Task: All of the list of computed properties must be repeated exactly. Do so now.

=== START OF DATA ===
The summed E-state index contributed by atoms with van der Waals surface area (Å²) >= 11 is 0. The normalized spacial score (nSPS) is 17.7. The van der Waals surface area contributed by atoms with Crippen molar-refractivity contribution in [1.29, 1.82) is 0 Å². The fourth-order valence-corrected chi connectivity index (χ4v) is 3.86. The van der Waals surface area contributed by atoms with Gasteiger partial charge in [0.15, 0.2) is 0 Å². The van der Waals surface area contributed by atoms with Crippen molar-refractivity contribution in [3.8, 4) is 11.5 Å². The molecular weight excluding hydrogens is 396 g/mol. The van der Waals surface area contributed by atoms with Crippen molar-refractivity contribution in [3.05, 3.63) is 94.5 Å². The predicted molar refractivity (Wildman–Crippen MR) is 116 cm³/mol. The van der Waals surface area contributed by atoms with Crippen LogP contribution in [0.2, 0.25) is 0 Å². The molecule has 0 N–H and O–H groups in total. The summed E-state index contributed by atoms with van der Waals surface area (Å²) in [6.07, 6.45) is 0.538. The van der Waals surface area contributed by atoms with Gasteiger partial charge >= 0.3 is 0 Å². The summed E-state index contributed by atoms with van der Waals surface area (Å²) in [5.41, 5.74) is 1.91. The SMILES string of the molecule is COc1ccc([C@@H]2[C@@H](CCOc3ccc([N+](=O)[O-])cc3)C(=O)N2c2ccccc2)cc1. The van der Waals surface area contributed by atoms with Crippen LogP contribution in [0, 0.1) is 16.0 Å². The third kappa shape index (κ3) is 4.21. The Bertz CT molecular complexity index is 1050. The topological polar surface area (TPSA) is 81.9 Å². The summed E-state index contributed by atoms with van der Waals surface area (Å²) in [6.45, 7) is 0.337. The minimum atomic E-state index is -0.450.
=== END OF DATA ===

The summed E-state index contributed by atoms with van der Waals surface area (Å²) >= 11 is 0. The normalized spacial score (nSPS) is 17.7. The van der Waals surface area contributed by atoms with Crippen molar-refractivity contribution in [1.29, 1.82) is 0 Å². The fourth-order valence-corrected chi connectivity index (χ4v) is 3.86. The van der Waals surface area contributed by atoms with Gasteiger partial charge in [0.15, 0.2) is 0 Å². The van der Waals surface area contributed by atoms with Crippen molar-refractivity contribution in [3.8, 4) is 11.5 Å². The molecular weight excluding hydrogens is 396 g/mol. The van der Waals surface area contributed by atoms with Crippen molar-refractivity contribution in [3.05, 3.63) is 94.5 Å². The predicted molar refractivity (Wildman–Crippen MR) is 116 cm³/mol. The van der Waals surface area contributed by atoms with Crippen LogP contribution in [0.2, 0.25) is 0 Å². The molecule has 0 N–H and O–H groups in total. The summed E-state index contributed by atoms with van der Waals surface area (Å²) in [6.07, 6.45) is 0.538. The van der Waals surface area contributed by atoms with Gasteiger partial charge >= 0.3 is 0 Å². The summed E-state index contributed by atoms with van der Waals surface area (Å²) in [5.41, 5.74) is 1.91. The SMILES string of the molecule is COc1ccc([C@@H]2[C@@H](CCOc3ccc([N+](=O)[O-])cc3)C(=O)N2c2ccccc2)cc1. The van der Waals surface area contributed by atoms with Crippen LogP contribution in [0, 0.1) is 16.0 Å². The third kappa shape index (κ3) is 4.21. The Bertz CT molecular complexity index is 1050. The topological polar surface area (TPSA) is 81.9 Å². The summed E-state index contributed by atoms with van der Waals surface area (Å²) in [6.45, 7) is 0.337. The minimum atomic E-state index is -0.450.